Story

A Quick History of Launch Escape Systems

Posted on Fri, October 7, 2016
favorite

Blue Origin, Jeff Bezo’s private rocket company, passed an in-flight test of its launch escape system Wednesday—a method of detaching a crew capsule from a launch rocket. The successful test moves Blue Origin one step closer to its goal of carrying tourists into space.

How to bring crews safely back to Earth in the event something goes wrong during a launch has always been a concern. Launch escape systems have been engineered into nearly all ventures into space.

MERCURY & APOLLO

Both the Mercury and Apollo spacecraft used rocket-powered “escape towers” that would pull a crewed capsule away from the rocket booster in the event of an emergency. The “escape tower,” a solid-fuel rocket, sat on top of the capsule and would pull the capsule far enough away to allow for a normal parachute descent.

This 1/3 model of a Mercury capsule shows the tower in red.

Mercury (1:3 scale model)

Astronauts flew two suborbital missions and four orbital missions in Mercury capsules from 1961 through 1963.

Colorful depiction of Apollo Launch Escape with Earth in background.

An artist depiction of the Apollo Jettison Launch Escape System.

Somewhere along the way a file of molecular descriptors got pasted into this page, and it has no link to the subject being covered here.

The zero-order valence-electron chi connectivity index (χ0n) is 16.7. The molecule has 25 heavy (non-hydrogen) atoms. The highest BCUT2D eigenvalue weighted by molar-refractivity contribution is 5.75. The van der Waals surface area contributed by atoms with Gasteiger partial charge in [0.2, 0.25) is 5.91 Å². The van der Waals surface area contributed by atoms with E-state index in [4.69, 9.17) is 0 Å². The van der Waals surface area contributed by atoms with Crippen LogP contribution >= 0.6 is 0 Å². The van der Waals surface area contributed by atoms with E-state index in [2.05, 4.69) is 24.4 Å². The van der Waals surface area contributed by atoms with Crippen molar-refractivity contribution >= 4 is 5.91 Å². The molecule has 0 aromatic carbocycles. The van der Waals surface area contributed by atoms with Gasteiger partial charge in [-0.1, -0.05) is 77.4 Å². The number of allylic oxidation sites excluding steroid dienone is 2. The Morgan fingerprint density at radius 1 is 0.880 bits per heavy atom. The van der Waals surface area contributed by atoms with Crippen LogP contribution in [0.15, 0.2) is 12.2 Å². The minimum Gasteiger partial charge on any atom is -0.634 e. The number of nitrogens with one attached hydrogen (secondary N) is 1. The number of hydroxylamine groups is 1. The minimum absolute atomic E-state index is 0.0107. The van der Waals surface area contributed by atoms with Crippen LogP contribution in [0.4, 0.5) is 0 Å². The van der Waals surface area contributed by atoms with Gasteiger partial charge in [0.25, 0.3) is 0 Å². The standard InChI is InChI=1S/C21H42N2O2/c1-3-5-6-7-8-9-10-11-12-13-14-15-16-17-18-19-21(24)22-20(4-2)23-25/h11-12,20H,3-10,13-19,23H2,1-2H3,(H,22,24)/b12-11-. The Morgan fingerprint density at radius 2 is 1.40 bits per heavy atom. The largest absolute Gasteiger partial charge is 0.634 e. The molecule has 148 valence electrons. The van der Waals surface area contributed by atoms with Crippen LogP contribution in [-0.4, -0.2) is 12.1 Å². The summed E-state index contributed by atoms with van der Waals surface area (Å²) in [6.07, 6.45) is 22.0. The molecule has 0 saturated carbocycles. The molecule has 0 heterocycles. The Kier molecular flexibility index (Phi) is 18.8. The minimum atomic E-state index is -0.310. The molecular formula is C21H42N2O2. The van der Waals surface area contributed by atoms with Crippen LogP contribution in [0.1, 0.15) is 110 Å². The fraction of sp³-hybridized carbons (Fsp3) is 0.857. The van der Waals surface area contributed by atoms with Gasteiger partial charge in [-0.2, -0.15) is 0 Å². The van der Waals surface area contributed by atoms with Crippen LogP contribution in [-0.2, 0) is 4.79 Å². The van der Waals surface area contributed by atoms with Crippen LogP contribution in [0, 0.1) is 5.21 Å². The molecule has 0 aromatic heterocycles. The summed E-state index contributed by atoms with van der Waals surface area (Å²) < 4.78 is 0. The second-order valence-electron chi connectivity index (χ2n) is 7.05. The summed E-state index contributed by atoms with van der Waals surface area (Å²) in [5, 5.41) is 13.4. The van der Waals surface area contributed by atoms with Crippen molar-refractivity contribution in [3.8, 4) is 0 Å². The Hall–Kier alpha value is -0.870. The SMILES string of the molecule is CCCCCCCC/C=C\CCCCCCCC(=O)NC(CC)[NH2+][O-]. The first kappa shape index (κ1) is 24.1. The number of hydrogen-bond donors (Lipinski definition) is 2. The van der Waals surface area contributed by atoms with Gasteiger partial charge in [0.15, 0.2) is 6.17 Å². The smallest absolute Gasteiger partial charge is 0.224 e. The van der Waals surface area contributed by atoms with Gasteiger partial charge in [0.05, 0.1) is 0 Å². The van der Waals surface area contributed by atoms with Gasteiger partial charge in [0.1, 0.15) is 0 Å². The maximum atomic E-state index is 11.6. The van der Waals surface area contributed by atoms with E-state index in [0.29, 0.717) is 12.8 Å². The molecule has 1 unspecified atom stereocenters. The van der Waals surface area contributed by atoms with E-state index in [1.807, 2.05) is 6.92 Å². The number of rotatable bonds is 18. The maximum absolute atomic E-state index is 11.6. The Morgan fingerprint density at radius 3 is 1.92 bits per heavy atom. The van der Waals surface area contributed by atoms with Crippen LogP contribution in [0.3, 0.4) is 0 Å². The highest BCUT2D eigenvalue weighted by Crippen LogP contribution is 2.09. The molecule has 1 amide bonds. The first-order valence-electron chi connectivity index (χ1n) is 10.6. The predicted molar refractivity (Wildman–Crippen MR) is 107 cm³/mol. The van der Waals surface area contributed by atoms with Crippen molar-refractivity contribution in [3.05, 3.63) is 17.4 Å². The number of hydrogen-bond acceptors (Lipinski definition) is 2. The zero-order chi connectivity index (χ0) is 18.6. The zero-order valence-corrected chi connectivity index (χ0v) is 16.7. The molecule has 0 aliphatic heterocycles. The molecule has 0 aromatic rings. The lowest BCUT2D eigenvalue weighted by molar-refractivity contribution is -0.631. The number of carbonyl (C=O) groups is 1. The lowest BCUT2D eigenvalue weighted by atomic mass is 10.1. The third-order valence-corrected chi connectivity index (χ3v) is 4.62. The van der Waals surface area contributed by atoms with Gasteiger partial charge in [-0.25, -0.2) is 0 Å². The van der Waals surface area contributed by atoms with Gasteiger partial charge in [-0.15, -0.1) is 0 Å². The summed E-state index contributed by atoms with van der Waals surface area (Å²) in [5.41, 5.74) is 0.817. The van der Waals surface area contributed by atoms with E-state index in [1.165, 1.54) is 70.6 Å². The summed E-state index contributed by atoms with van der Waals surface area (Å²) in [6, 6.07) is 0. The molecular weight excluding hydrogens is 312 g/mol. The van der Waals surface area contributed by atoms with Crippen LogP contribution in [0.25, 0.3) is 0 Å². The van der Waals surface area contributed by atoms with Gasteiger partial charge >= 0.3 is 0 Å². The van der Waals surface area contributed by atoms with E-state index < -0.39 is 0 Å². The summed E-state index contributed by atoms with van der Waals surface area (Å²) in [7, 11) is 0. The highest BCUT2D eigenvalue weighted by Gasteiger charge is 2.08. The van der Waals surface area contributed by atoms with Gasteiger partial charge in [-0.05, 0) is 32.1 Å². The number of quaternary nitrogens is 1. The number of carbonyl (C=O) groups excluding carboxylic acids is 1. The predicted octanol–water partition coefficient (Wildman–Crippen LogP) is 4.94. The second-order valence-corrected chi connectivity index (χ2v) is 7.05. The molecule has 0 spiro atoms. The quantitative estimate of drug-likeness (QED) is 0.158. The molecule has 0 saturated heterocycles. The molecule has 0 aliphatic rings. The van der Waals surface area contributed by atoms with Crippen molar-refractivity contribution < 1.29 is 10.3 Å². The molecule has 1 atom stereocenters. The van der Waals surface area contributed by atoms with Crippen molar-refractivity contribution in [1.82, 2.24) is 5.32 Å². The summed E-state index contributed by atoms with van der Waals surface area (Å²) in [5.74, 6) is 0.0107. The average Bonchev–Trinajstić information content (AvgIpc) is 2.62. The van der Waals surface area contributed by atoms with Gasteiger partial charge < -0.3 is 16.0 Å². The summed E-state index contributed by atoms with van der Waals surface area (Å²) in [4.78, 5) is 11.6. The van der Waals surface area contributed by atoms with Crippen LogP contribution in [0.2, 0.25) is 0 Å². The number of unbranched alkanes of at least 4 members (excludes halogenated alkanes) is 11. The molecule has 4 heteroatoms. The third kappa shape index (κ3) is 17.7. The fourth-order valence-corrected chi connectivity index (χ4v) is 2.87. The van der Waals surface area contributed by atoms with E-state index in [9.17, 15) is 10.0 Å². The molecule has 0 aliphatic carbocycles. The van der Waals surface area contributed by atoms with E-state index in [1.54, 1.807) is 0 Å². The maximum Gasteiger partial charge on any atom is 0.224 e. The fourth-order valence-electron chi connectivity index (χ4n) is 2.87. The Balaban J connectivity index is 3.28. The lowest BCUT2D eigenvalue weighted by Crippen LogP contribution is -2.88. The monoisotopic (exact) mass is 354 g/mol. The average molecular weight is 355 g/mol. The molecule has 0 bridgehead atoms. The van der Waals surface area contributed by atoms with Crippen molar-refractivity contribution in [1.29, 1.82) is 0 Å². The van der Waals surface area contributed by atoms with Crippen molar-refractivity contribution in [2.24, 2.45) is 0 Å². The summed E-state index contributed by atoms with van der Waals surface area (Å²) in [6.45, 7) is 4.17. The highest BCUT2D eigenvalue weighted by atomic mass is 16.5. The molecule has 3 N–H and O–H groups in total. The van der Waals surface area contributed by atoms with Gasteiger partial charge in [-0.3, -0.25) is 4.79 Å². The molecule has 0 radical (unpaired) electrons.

GEMINI

Unlike the Mercury and Apollo spacecraft, the two-person crew of Gemini would use ejection seats to escape a launch failure. The rocket-powered seat would propel the astronaut away from the exploding booster. Then the astronaut would separate from their seat and descend using a personal parachute. At very high altitudes, a parachute-like braking device, “ballute,” would deploy to stabilize the astronaut during supersonic free-fall.

Fortunately, no Gemini launches ever failed and the ejection seats and parachutes were never deployed on an actual spaceflight.

Side view of metal, gray seat.

A Gemini ejection seat from the Museum's collection. This seat was likely used in training by Gemini astronauts.

Packaged parachute set.

Either Charles "Pete" Conrad or Richard Gordon wore this parachute on their Gemini XI mission, September 12-15, 1966. If there had been a launch-vehicle emergency, they could have ejected from the spacecraft. This parachute would have unfolded after the astronaut separated from the ejection seat.

SPACE SHUTTLE

The shuttle initially flew with two live ejection seats for the Enterprise approach and landing tests as well as the first four launches of Columbia. However, once more than two pilots were present in the shuttle, the seats were disarmed. Further development of ejection seats was halted due the difficulty of ejecting such large crews. Ideas of a separable crew cabin were discussed, but ultimately rejected—it  simply wasn’t feasible to modify the vehicle.

In developing their launch escape system, Blue Origin drew inspiration from the Mercury and Apollo programs. They use a solid rocket, but instead of placing it above the capsule, they use it like a “pusher” below the crew cabin.